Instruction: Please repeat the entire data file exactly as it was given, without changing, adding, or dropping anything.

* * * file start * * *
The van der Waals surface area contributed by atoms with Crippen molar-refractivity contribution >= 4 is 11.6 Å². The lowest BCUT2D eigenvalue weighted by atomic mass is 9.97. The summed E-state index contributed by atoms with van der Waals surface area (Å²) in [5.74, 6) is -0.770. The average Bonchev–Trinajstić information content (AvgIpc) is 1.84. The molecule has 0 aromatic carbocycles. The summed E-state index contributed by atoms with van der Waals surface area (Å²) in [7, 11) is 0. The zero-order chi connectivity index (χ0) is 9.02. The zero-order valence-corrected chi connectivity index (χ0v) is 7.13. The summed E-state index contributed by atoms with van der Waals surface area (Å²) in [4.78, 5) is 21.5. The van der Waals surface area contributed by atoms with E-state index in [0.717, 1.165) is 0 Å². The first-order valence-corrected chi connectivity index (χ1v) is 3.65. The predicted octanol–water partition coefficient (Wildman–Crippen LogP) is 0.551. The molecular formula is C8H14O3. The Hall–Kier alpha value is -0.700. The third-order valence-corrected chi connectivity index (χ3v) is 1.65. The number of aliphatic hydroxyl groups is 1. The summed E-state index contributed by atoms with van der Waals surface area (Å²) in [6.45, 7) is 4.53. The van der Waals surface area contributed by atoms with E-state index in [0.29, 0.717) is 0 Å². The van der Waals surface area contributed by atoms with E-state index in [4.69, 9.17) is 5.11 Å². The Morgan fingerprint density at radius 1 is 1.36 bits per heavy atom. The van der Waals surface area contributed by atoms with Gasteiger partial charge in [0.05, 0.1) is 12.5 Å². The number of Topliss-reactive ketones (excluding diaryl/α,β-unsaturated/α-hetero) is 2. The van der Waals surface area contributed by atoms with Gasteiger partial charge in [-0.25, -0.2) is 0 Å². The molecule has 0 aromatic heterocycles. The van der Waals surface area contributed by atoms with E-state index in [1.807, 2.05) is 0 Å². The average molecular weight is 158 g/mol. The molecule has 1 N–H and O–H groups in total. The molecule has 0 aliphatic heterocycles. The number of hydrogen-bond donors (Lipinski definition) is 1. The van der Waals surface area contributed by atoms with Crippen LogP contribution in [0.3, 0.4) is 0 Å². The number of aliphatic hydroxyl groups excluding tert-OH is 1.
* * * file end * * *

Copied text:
The van der Waals surface area contributed by atoms with Crippen molar-refractivity contribution >= 4 is 11.6 Å². The lowest BCUT2D eigenvalue weighted by atomic mass is 9.97. The summed E-state index contributed by atoms with van der Waals surface area (Å²) in [5.74, 6) is -0.770. The average Bonchev–Trinajstić information content (AvgIpc) is 1.84. The molecule has 0 aromatic carbocycles. The summed E-state index contributed by atoms with van der Waals surface area (Å²) in [7, 11) is 0. The zero-order chi connectivity index (χ0) is 9.02. The zero-order valence-corrected chi connectivity index (χ0v) is 7.13. The summed E-state index contributed by atoms with van der Waals surface area (Å²) in [4.78, 5) is 21.5. The van der Waals surface area contributed by atoms with E-state index in [0.717, 1.165) is 0 Å². The first-order valence-corrected chi connectivity index (χ1v) is 3.65. The predicted octanol–water partition coefficient (Wildman–Crippen LogP) is 0.551. The molecular formula is C8H14O3. The Hall–Kier alpha value is -0.700. The third-order valence-corrected chi connectivity index (χ3v) is 1.65. The number of aliphatic hydroxyl groups is 1. The summed E-state index contributed by atoms with van der Waals surface area (Å²) in [6.45, 7) is 4.53. The van der Waals surface area contributed by atoms with E-state index in [0.29, 0.717) is 0 Å². The van der Waals surface area contributed by atoms with E-state index in [4.69, 9.17) is 5.11 Å². The Morgan fingerprint density at radius 1 is 1.36 bits per heavy atom. The van der Waals surface area contributed by atoms with Gasteiger partial charge in [0.05, 0.1) is 12.5 Å². The number of Topliss-reactive ketones (excluding diaryl/α,β-unsaturated/α-hetero) is 2. The van der Waals surface area contributed by atoms with Gasteiger partial charge in [-0.25, -0.2) is 0 Å². The molecule has 0 aromatic heterocycles. The van der Waals surface area contributed by atoms with E-state index in [1.807, 2.05) is 0 Å². The average molecular weight is 158 g/mol. The molecule has 1 N–H and O–H groups in total. The molecule has 0 aliphatic heterocycles. The number of hydrogen-bond donors (Lipinski definition) is 1. The van der Waals surface area contributed by atoms with Crippen LogP contribution in [0.3, 0.4) is 0 Å². The number of aliphatic hydroxyl groups excluding tert-OH is 1.